Lake Vilbig Environmental Committee

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P.O. Box 171111

Irving, TX 75017-1111


Monitor and improve the environmental well being of Lake Vilbig. Utilizing the Texas and Urban Watch programs and provide Lake Vilbig residents and the local authorities with environmental news and information concerning our lake.


Chairperson: John Murazak
Texas Watch Monitor: Beverly Root
Texas Watch Monitor: Jerry Skotak

Lake Vilbig Environmental Web Pages

Lake Vilbig Surveys

2015 Lake Survey Conducted by Biologist Bob Lusk

2010 Lake Survey Conducted by Biologist Bob Lusk

2005 Lake Survey Conducted by Biologist Bob Lusk

2000 Lake Survey Conducted by Brad Metzler of Pond King

1995 Lake Survey conducted by Biologist Bob Lusk page 1

1995 Lake Survey conducted by Biologist Bob Lusk page 2

Ecological Habitat Assessment & Biological Inventory of Lake Vilbig

Brown Algae identification March 29, 2009

Texas Watch Data for Lake Vilbig

Texas Stream Team
Texas Watch is changing its name to Texas Stream Team, "Caring For Our Waters" Texas Stream Team is a network of trained volunteers and supportive partners working together to gather information about the natural resources of Texas and to ensure the information is available to all Texans.  Established in 1991, Texas Watch (Texas Stream Team effective Feb. 1, 2008) is administered through a cooperative partnership between Texas State university, the Texas Commission on Environmental Quality (TCEQ), and the U.S. Environmental Protection Agency (EPA).  Currently, over 1,400 Texas Stream Team volunteers collect water quality data on lakes, rivers, streams, wetlands, bays, bayous, and estuaries in Texas

Established February 17, 1993 Lake Vilbig Texas Watch Sites are:
15622 (Lake Vilbig @ Garden Terrace),
15621 (Lake Vilbig @ Lakeshore),
80968 (Lake Vilbig @ Lakeshore),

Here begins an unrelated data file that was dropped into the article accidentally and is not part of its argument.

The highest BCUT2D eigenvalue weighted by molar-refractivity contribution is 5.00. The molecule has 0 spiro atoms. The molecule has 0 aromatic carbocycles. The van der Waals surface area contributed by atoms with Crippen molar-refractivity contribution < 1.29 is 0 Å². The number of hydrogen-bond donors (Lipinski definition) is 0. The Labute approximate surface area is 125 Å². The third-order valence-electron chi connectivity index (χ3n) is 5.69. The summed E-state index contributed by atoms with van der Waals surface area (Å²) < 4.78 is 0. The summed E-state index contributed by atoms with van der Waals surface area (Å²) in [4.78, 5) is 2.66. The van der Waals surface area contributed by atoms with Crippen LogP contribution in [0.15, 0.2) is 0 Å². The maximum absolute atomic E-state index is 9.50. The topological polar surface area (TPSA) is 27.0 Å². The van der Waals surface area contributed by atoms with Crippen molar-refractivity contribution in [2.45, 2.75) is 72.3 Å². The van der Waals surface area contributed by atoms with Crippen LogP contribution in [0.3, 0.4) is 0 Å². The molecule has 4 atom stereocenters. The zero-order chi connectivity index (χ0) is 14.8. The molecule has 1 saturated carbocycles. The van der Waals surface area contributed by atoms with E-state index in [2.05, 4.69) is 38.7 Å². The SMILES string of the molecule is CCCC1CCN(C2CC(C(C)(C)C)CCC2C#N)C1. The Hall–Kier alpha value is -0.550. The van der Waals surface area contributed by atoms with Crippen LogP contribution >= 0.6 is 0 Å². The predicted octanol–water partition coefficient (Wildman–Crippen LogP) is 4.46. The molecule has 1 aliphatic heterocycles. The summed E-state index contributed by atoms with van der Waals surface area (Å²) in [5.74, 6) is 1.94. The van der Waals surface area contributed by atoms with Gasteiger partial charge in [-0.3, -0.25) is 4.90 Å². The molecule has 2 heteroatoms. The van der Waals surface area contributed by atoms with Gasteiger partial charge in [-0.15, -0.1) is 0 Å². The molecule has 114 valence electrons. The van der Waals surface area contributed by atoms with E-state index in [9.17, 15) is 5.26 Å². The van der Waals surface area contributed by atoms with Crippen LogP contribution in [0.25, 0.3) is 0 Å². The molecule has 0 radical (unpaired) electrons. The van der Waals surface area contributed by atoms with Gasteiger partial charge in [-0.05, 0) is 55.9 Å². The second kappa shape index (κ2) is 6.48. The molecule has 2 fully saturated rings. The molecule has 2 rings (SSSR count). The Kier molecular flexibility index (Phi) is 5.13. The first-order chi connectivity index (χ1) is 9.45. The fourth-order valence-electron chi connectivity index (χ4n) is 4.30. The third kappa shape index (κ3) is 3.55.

15618 (Lake Vilbig @ NE corner boat ramp),
15619 (Lake Vilbig @ Russdell),
15620 (Lake Vilbig @ Sea Terrace),
15623 (Lake Vilbig @ Pearl Lane), and
16624 (Lake Vilbig @ NW Confluence)

Lake Vilbig Texas Watch Data (1993 - 2009)

Lake Vilbig Texas Watch Data site 80968 (2013 - current)

Lake Vilbig Texas Watch Data site 15622 (2011 - 2014)


Center for Aquatic and Invasive Plants  

U.S. Environmental Protection Agency (EPA)
Region 6 - 1445 Ross Ave - Dallas 214-665-6444


The Texas Commission on Environmental Quality (TCEQ)
The Texas Commission on Environmental Quality (TCEQ) is the environmental agency for the state.


City of Irving
Sewage Spills. Sewage back-ups and all water leaks
Sewer back-ups/water leaks (daytime): 972-721-2281
Water pollution control: 972-721-2283
Emergencies day or night: 972-721-2600 or 972-721-2518
Pump Station: 972-721-2664
Water Quality Technician: Terry Rodges 972-721-2248

Code Enforcement: 972-721-2381
Building Inspections & Permits: 972-721-2371
Sanitary Landfill: 972-264-3772


Information on Beavers

The beaver (Castor canadensis) is North America's largest rodent and lives in Lake Vilbig. Beaver will cut any tree, but seem to be fond of the prettiest trees they can find. Some states protect beavers while others classify them as pests. These industrious creatures cause millions of dollars in damage annually. Their dams and burrows flood highways, collapse reservoir dams, and derail trains. Beavers can block a 12-inch culvert in twenty minutes. Beavers are also the main carriers and promoters of Giardia. Giardia is an intestinal disease transmitted in water to humans (refer to the "Texas Sportsman", Dec 1990 issues for more on Giardia and beavers)
A Bit About Beavers
More on the beaver
Guidelines for Controlling Beavers
Some Solutions for Controlling Beavers
Beaver Controll Products

Information on Nutria

The Nutria is a large rodent with a long, scaly, rat-like tail and webbed hind feet. Nutria are herbivores, feeding only on plants. They reproduces so fast that they soon exhausts the food supply around the ponds, and move into areas where they are not wanted. Nutria eat cattails, reeds and other water plants. They dig into the marsh soils to eat the basal and root portions of the plants. Their feeding activity kills the marsh vegetation. The roots of the marsh vegetation binds the soft organic marsh soils together. When this root fabric dies, the soils become susceptible to erosion. Lake Vilbig has a large population of these rodents.

Information on Cormorants

The Cormorant, a prehistoric species of bird with long, snake-like neck. Cormorants are awkward fliers but skillful swimmers, catching bass, crappie, bluegill, and shad. They can often be seen near water holding out their wings to dry. The Chinese used these birds to help them catch fish by putting rings around their necks, which prevent them from swallowing a fish. They cause great damage to the fish populations on Lake Vilbig, often injuring fish too big to swallow. The big fish that somehow survive the onslaught have battle scars across their backs from hook like beaks of these birds. Swarms of these birds start appearing on our lake around November and don't leave until April.
Ray Scott on cormorants


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